Applebee’s Grill and Bar: Serving Up Sexual Harassment with Those Fries and Cocktails
$75,000 plus years of monitoring by the Equal Employment Opportunity Commission (“EEOC”), the federal watch dog for employment discrimination, was the price tag for an Applebee’s Grill and Bar that allowed sexual harassment to go unchecked in South Carolina.
The EEOC alleged an assistant manager of a North Myrtle Beach location, owned and operated by franchisee New Apple, Inc., sexually harassed two servers. Specifically, the manager made sexual comments and groped the servers. According to the EEOC’s complaint, much of the offensive conduct was witnessed by members of management and the servers reported the harassment to multiple managers on several occasions. Despite all this, the company took no action.
To resolve the lawsuit, the company agreed to pay $75,000 and entered into a two-year consent decree. Under the terms of the consent decree, the company is required to conduct sexual harassment training at all of its locations, not just the restaurant involved. Additionally, the company must report to the EEOC all complaints of sex-based conduct or comments made by employees.
In light of the #MeToo movement sweeping the nation, this case serves as a cautionary tale for employers. First, when an employer receives a complaint of alleged harassment, they have a legal obligation to conduct a prompt investigation and take appropriate corrective measures. Here, it appears the company did no investigation and took no action to prevent continued harassment. Second, this case serves as a reminder that failing to take sexual harassment allegations seriously can lead to the company having an ongoing relationship with the EEOC. In this instance, the company is obligated for the next two years to inform the EEOC of any sex based complaints! This likely sends shivers up the spine of most human resources professionals.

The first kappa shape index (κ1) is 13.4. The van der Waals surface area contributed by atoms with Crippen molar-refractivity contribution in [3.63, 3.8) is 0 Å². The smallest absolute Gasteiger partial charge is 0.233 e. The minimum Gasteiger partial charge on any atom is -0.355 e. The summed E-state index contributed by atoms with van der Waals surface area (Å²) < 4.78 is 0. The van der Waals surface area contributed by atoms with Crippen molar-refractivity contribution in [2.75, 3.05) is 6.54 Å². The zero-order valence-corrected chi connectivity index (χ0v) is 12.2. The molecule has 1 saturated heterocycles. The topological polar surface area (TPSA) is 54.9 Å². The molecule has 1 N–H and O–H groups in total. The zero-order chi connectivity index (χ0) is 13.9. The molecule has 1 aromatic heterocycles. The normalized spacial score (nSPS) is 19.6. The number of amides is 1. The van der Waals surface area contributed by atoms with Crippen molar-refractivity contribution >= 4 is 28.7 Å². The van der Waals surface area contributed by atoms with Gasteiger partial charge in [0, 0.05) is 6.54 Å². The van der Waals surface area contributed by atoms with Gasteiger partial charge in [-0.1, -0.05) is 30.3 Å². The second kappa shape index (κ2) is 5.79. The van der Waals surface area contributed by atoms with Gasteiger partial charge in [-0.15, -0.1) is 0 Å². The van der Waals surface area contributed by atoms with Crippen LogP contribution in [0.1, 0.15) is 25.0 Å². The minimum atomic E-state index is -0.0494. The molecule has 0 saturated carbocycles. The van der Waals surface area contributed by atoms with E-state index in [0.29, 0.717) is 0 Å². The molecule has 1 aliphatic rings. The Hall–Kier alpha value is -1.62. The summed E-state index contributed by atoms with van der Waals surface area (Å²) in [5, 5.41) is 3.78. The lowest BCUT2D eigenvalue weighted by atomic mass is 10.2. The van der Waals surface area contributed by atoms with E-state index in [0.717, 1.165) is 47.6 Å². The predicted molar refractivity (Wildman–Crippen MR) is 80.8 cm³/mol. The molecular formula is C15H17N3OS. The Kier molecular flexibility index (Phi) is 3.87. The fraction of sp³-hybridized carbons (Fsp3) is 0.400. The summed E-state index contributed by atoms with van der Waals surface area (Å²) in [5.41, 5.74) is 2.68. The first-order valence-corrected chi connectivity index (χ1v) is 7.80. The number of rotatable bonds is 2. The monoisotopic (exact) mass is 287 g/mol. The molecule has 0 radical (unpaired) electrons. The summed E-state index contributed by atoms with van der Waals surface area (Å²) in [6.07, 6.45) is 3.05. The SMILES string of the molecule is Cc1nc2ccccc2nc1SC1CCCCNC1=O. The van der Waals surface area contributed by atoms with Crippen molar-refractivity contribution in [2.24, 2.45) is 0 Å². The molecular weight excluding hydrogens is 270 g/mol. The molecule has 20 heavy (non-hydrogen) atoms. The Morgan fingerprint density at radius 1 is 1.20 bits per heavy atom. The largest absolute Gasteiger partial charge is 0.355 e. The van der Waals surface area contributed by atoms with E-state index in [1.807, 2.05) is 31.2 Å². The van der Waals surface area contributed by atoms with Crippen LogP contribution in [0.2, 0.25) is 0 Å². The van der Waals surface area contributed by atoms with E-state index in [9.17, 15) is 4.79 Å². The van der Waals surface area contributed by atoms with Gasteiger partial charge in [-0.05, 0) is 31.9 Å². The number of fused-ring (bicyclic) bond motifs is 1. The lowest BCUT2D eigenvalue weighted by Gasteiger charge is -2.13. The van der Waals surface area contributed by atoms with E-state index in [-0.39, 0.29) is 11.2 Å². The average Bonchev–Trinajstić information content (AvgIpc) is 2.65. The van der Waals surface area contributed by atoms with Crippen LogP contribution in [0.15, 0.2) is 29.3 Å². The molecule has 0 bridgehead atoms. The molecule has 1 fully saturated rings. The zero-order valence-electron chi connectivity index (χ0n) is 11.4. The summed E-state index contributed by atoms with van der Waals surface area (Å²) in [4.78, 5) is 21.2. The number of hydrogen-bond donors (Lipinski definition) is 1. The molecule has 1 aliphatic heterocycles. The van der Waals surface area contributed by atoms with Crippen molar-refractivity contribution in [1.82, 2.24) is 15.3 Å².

As every employer knows, the #MeToo movement has brought sexual harassment claims into the national dialogue. Companies must take these allegations seriously because failure to do so is not only morally wrong, bad for productivity, illegal, and a public relations nightmare. It can also make your company “besties” with the EEOC – something no company wants. If your company receives a sexual harassment complaint, you should contact competent labor and employment counsel to discuss next steps and nip the issue in the bud before it explodes!
Brody and Associates regularly provides training and counseling on maintaining a harassment free environment and on employment law issues in general. If we can be of assistance in this area, please contact us at firstname.lastname@example.org or 203.454.0560.